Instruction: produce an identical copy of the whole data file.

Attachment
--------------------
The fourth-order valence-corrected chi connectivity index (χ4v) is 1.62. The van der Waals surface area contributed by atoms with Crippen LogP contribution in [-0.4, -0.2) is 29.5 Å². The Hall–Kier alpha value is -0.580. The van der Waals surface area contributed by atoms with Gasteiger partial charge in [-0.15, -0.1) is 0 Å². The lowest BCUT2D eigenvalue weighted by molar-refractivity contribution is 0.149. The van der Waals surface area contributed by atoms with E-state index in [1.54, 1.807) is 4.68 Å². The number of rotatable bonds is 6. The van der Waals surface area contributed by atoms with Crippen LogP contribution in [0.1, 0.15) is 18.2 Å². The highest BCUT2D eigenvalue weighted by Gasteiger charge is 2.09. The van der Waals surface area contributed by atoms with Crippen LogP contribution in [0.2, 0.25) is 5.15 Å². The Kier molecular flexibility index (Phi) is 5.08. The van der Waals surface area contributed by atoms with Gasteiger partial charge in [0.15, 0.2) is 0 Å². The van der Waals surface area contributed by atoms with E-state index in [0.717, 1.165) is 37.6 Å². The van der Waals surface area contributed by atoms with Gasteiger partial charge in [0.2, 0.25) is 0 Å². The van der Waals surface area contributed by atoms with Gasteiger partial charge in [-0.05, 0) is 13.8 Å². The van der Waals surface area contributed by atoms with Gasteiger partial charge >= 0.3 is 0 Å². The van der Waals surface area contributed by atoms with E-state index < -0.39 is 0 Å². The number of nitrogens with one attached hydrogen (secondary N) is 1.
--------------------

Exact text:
The fourth-order valence-corrected chi connectivity index (χ4v) is 1.62. The van der Waals surface area contributed by atoms with Crippen LogP contribution in [-0.4, -0.2) is 29.5 Å². The Hall–Kier alpha value is -0.580. The van der Waals surface area contributed by atoms with Gasteiger partial charge in [-0.15, -0.1) is 0 Å². The lowest BCUT2D eigenvalue weighted by molar-refractivity contribution is 0.149. The van der Waals surface area contributed by atoms with E-state index in [1.54, 1.807) is 4.68 Å². The number of rotatable bonds is 6. The van der Waals surface area contributed by atoms with Crippen LogP contribution in [0.1, 0.15) is 18.2 Å². The highest BCUT2D eigenvalue weighted by Gasteiger charge is 2.09. The van der Waals surface area contributed by atoms with Crippen LogP contribution in [0.2, 0.25) is 5.15 Å². The Kier molecular flexibility index (Phi) is 5.08. The van der Waals surface area contributed by atoms with Gasteiger partial charge in [0.15, 0.2) is 0 Å². The van der Waals surface area contributed by atoms with E-state index in [0.717, 1.165) is 37.6 Å². The van der Waals surface area contributed by atoms with Gasteiger partial charge in [0.2, 0.25) is 0 Å². The van der Waals surface area contributed by atoms with Gasteiger partial charge in [-0.05, 0) is 13.8 Å². The van der Waals surface area contributed by atoms with Gasteiger partial charge >= 0.3 is 0 Å². The van der Waals surface area contributed by atoms with E-state index < -0.39 is 0 Å². The number of nitrogens with one attached hydrogen (secondary N) is 1.